And the lions. Magnificent savage angels with green gold eyes. The first time I saw them, afternoon safari, we swung round into a dry river bed near the main river… and there they were. Crashed out in the sun, some of them lying on their backs like pussy cats, legs akimbo, sunning and snoozing. Why don’t they attack? Malama tells me that they appear to so completely not understand a vehicle with some humans in it, that it’s as if they don’t see us… well they do, because they look at us, but they don’t get it so they ignore us. But stand up in the vehicle, hang an arm or a leg out the side, and you become prey. Important information later as the lions get moving and are walking within a few feet of us, an occasional glance at us. Not disdain, they don’t do human emotion, more just the bald statement of a class A predator, ‘We’re the lions, don’t fuck with us’.
We go back as it’s getting dark. The lions are getting up. ‘Let’s eat’. We get included into a hunting circle. For an hour maybe, now in darkness interspersed with quick looks using the red light torch, we edge forward towards a herd of Impala. The light briefly picks out hundreds of gleaming eyes, all looking in our direction. A lioness just two or three feet from me, glances briefly, hunkered down on haunches. I think how she could launch herself from that position in an instant and be on us; an easy meal, it’s apparently happened very occasionally!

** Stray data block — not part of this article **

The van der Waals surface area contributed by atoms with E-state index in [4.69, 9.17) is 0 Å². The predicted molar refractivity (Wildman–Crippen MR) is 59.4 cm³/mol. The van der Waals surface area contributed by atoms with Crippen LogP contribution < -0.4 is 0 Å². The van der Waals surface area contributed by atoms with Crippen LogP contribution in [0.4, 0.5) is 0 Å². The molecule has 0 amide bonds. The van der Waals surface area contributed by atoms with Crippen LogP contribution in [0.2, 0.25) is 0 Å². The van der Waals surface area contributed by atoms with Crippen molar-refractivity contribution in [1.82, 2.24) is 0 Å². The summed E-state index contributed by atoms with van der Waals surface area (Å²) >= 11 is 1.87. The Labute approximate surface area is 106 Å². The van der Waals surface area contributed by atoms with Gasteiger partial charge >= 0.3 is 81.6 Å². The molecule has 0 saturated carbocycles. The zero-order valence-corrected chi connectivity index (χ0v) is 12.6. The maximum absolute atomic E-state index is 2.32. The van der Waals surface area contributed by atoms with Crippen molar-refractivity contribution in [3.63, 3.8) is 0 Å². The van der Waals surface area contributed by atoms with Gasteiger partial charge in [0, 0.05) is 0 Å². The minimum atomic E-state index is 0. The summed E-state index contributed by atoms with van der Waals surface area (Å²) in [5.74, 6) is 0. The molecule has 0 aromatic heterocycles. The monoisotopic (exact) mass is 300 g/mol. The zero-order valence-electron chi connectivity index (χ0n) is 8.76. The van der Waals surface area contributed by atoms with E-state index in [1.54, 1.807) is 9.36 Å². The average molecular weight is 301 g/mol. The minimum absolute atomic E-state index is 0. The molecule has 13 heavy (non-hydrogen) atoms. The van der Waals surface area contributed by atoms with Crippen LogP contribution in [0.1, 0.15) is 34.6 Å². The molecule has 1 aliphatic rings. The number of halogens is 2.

Hard to describe the building excitement, the tension. A flurry of activity off to the right. A lion on point has cut out a lone Impala and chased it into the waiting circle, no escape, it swerves away from one lion, straight into the jaws of another. Within seconds there’s a seething mass of lions, more coming to join the melée all the time. The Impala is soon torn to pieces, we’re just a few feet away from chomping, slavering crunching sound of powerful jaws making short work of the feast.
Ha. I’m congratulated by the others on my return. Why? They tell me some of them have been on safari a hundred times or more, and never seen lions kill. I breeze in and my first evening safari I get the action. For sure this is a poor attempt to describe the astonishing feeling of getting drawn straight into the heart of a wildlife documentary!!
We humans are tolerated by the other species here in Paradise. We should be duly humbled. Where is it at, hunters coming in with their high powered rifles and being so far away from what is reasonable, what is right, what is giving due reverence to the goddess, to nature, that they hunt and poach their way through the habitat of these precious creatures? Not only here but everywhere, we surely have to learn to tread lightly if we’re going to prove that we deserve a place on the same planet.